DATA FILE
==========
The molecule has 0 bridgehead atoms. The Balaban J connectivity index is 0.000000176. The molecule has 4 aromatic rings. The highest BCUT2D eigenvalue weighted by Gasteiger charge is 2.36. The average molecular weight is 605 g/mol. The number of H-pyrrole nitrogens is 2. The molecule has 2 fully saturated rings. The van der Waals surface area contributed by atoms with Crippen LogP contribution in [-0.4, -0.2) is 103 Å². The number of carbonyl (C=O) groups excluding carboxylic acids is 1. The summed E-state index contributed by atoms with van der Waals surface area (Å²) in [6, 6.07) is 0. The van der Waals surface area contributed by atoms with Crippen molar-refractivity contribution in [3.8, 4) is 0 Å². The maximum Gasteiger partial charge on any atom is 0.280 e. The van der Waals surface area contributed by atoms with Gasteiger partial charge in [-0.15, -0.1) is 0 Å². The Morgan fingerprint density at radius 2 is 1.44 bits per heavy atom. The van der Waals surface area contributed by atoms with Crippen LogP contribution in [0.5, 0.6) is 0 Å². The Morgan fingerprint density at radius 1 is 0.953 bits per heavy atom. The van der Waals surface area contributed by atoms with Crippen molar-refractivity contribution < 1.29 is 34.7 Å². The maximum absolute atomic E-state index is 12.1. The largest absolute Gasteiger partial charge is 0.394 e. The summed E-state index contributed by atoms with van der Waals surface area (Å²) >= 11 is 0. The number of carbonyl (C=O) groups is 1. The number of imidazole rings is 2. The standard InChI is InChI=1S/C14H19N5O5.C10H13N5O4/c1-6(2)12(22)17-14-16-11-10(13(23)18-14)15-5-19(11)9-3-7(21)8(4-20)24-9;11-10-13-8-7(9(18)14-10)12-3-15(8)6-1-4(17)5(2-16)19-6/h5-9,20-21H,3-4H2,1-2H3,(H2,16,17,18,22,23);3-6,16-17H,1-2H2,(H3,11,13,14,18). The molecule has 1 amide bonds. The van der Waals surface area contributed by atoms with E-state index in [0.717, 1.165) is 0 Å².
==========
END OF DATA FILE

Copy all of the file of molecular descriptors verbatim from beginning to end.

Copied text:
The molecule has 0 bridgehead atoms. The Balaban J connectivity index is 0.000000176. The molecule has 4 aromatic rings. The highest BCUT2D eigenvalue weighted by Gasteiger charge is 2.36. The average molecular weight is 605 g/mol. The number of H-pyrrole nitrogens is 2. The molecule has 2 fully saturated rings. The van der Waals surface area contributed by atoms with Crippen LogP contribution in [-0.4, -0.2) is 103 Å². The number of carbonyl (C=O) groups excluding carboxylic acids is 1. The summed E-state index contributed by atoms with van der Waals surface area (Å²) in [6, 6.07) is 0. The van der Waals surface area contributed by atoms with Crippen molar-refractivity contribution in [3.8, 4) is 0 Å². The maximum Gasteiger partial charge on any atom is 0.280 e. The van der Waals surface area contributed by atoms with Gasteiger partial charge in [-0.15, -0.1) is 0 Å². The Morgan fingerprint density at radius 2 is 1.44 bits per heavy atom. The van der Waals surface area contributed by atoms with Crippen LogP contribution in [0.5, 0.6) is 0 Å². The Morgan fingerprint density at radius 1 is 0.953 bits per heavy atom. The van der Waals surface area contributed by atoms with Crippen molar-refractivity contribution < 1.29 is 34.7 Å². The maximum absolute atomic E-state index is 12.1. The largest absolute Gasteiger partial charge is 0.394 e. The summed E-state index contributed by atoms with van der Waals surface area (Å²) >= 11 is 0. The number of carbonyl (C=O) groups is 1. The number of imidazole rings is 2. The standard InChI is InChI=1S/C14H19N5O5.C10H13N5O4/c1-6(2)12(22)17-14-16-11-10(13(23)18-14)15-5-19(11)9-3-7(21)8(4-20)24-9;11-10-13-8-7(9(18)14-10)12-3-15(8)6-1-4(17)5(2-16)19-6/h5-9,20-21H,3-4H2,1-2H3,(H2,16,17,18,22,23);3-6,16-17H,1-2H2,(H3,11,13,14,18). The molecule has 1 amide bonds. The van der Waals surface area contributed by atoms with E-state index in [0.717, 1.165) is 0 Å².